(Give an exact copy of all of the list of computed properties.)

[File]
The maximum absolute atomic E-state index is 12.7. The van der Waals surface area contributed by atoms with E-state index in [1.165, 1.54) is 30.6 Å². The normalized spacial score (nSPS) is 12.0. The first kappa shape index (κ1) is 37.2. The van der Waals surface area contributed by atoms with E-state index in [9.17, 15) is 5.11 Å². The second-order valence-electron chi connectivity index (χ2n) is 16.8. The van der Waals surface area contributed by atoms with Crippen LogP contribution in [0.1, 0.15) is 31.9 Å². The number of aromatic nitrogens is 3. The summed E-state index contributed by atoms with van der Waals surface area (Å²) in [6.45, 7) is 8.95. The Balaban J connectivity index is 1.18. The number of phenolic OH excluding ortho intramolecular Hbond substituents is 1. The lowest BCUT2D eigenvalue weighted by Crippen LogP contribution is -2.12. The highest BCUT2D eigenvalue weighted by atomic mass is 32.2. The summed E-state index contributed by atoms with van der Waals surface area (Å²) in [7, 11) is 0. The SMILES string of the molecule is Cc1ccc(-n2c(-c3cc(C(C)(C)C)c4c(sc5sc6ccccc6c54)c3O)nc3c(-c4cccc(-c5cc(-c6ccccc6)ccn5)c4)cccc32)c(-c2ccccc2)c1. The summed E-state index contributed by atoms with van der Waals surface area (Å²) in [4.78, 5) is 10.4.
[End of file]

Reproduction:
The maximum absolute atomic E-state index is 12.7. The van der Waals surface area contributed by atoms with E-state index in [1.165, 1.54) is 30.6 Å². The normalized spacial score (nSPS) is 12.0. The first kappa shape index (κ1) is 37.2. The van der Waals surface area contributed by atoms with E-state index in [9.17, 15) is 5.11 Å². The second-order valence-electron chi connectivity index (χ2n) is 16.8. The van der Waals surface area contributed by atoms with Crippen LogP contribution in [0.1, 0.15) is 31.9 Å². The number of aromatic nitrogens is 3. The summed E-state index contributed by atoms with van der Waals surface area (Å²) in [6.45, 7) is 8.95. The Balaban J connectivity index is 1.18. The number of phenolic OH excluding ortho intramolecular Hbond substituents is 1. The lowest BCUT2D eigenvalue weighted by Crippen LogP contribution is -2.12. The highest BCUT2D eigenvalue weighted by atomic mass is 32.2. The summed E-state index contributed by atoms with van der Waals surface area (Å²) in [7, 11) is 0. The SMILES string of the molecule is Cc1ccc(-n2c(-c3cc(C(C)(C)C)c4c(sc5sc6ccccc6c54)c3O)nc3c(-c4cccc(-c5cc(-c6ccccc6)ccn5)c4)cccc32)c(-c2ccccc2)c1. The summed E-state index contributed by atoms with van der Waals surface area (Å²) in [4.78, 5) is 10.4.